Saturday, January 01, 2011

Lowest Common Denominators

I teach mathematics. Do you remember the lowest common denominator? The least but common multiple for a set of denominators.

There is s trend in society, in communities and, yes, in churches for the theory of lowest common denominator to apply. Standards and tastes and habits drop to the lowest standard acceptable to most, to the most common amount of people.

You know , we humans can have a bit of a tendency to be lazy or to take the easy way out , to want to be entertained. Sometimes we want a challenge and sometimes we just want to go with the flow. Whatever!

Which is why society at large and the church in particular provides guidelines, laws, practices, to help is do that which is right. To help us rise out of ourselves and be our better selves . To think . To be more altruistic. To live the life of free men, in a democratic society , to not give in to carnal desires.

But, of course, there is also that tendency for the lowest common denominator to come to the fore .Pleasing the majority of people by giving them what they appear to want, what is easiest , to keep them happy.

The trouble with the use of the lowest common denominator theory , applied in this way and outside mathematics , is that it becomes self fulfilling. In other words, once we give people the lowest common denominator in, say, entertainment for example, because it's easier and cheaper to produce a reality TV show, to provide teasing sex scenes, well providing this lowest common denominator in entertainment , means that the appetite for this type of entertainment is fed. We want more, we come to expect this, we can no longer , generally, be bothered to make an effort for a TV show or a book that requires mental effort, that makes us think .

The same happens in our churches when it comes to liturgy. If we feed people jokes during mass, if we see the Holy Sacrifice of the Mass as a vehicle for the show man priest to air his talents, if we make people laugh and chat and never question themselves ...well, here too, we find that the lowest common denominator means that people forget the real purpose in coming to mass, in adoring God. They come instead to be entertained ..." I wait for the joke at the end of mass." And so the faithful miss the opportunity to really hear the word of God, to really hear Church teaching , to adore Our Lord and really be with him upon receiving Him in the Eucharist .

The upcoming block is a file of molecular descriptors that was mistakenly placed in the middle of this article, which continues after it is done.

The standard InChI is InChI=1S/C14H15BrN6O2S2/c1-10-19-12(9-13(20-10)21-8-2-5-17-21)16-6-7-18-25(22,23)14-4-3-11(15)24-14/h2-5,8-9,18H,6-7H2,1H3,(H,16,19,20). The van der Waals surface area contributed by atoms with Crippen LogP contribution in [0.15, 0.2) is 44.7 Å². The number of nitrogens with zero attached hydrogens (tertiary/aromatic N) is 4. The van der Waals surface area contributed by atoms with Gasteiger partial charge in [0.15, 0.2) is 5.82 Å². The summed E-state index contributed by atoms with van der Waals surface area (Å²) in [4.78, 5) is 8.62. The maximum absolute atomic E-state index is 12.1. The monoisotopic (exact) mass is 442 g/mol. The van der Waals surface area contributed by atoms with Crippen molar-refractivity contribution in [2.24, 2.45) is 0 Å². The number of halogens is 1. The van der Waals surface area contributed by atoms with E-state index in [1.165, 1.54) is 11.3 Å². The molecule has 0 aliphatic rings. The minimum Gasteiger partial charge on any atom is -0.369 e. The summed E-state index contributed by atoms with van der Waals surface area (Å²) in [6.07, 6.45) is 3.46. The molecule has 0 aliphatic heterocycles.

Just as tastes in TV can sink to that lowest common denominator, so that people say they don't understand Shakespeare and don't want to make an effort to do so, so tastes in liturgy can be formed, for the good or for other , by the priest's respect for the liturgy and it's rubrics . If the faithful are given that lowest common denominator, that pandering to self and jokes and not worship , then they do not want to make an effort to pray and pay attention in reverent masses. Where is the joke? That was boring!

The lowest common denominator in liturgy is, in fact, a disservice to the faithful ... They miss out on the opportunity to enjoy Our Lord, to be comforted, to be challenged, to be given hope, to be given a chance to step out of the everydayness of life.

And it does a disservice to the Church and society as a whole.

And to the next parish priest , faithful to Church teaching on liturgy , who tries to encourage the faithful to worship , to pray, to believe as the Church wishes. The lower appetites have been fed and it is hard to exhort the faithful then to make an effort , to active participation .

But not impossible. Deo Gratias.


Fr. Benedict said...

Sursum corda!! You're so right Leonie. Give people crumbs and they'll get used to it. Try to give them real nourishment and they won't be able to stomach it... Pun intended!!! We have such a responsibility as Priests to not dumb down our faith, our liturgy, our love for God!!! Great post as always.

Leonie said...

Thank you, Father! I've been lucky to have had some great teachers when it comes to liturgy Ie priests who have a respect for liturgy, for rubrics , for Church teaching . You are one if these priests , it goes without saying.

molly said...

this is so excellent, I wish I could post it in our local Catholic paper.

Ruth said...


Amy said...

...tastes in liturgy can be formed, for the good or for other, by the priest's respect for the liturgy and its rubrics...

Leonie, this is so true. I have learned the best things about being a Catholic from a priest who quietly went about following the rubrics. He never told jokes. He preached the truth. He was, and is, not a showman.

Leonie said...

Lol Molly! And Amy, how beautiful re your priest !

Amy Caroline said...